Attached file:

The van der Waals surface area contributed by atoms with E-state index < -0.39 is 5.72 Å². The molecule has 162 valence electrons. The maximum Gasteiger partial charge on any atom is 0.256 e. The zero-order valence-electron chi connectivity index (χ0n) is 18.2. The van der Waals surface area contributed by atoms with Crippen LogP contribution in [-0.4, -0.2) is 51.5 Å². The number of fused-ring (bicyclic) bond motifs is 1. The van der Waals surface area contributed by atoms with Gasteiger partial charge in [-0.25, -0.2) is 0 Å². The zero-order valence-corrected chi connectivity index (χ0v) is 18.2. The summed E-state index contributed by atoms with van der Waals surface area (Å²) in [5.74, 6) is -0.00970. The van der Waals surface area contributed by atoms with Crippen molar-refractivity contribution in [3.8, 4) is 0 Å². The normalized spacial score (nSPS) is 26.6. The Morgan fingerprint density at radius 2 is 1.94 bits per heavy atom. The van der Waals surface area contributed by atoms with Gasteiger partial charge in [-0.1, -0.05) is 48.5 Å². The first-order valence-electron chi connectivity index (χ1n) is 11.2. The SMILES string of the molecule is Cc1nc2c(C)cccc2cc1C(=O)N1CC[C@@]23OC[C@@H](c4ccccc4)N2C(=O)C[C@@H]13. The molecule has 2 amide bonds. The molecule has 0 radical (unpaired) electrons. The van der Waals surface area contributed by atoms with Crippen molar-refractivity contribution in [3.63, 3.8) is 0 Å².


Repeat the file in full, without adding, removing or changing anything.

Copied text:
The van der Waals surface area contributed by atoms with E-state index < -0.39 is 5.72 Å². The molecule has 162 valence electrons. The maximum Gasteiger partial charge on any atom is 0.256 e. The zero-order valence-electron chi connectivity index (χ0n) is 18.2. The van der Waals surface area contributed by atoms with Crippen LogP contribution in [-0.4, -0.2) is 51.5 Å². The number of fused-ring (bicyclic) bond motifs is 1. The van der Waals surface area contributed by atoms with Gasteiger partial charge in [-0.25, -0.2) is 0 Å². The zero-order valence-corrected chi connectivity index (χ0v) is 18.2. The summed E-state index contributed by atoms with van der Waals surface area (Å²) in [5.74, 6) is -0.00970. The van der Waals surface area contributed by atoms with Crippen molar-refractivity contribution in [3.8, 4) is 0 Å². The normalized spacial score (nSPS) is 26.6. The Morgan fingerprint density at radius 2 is 1.94 bits per heavy atom. The van der Waals surface area contributed by atoms with Gasteiger partial charge in [-0.1, -0.05) is 48.5 Å². The first-order valence-electron chi connectivity index (χ1n) is 11.2. The SMILES string of the molecule is Cc1nc2c(C)cccc2cc1C(=O)N1CC[C@@]23OC[C@@H](c4ccccc4)N2C(=O)C[C@@H]13. The molecule has 2 amide bonds. The molecule has 0 radical (unpaired) electrons. The van der Waals surface area contributed by atoms with Crippen molar-refractivity contribution in [3.63, 3.8) is 0 Å².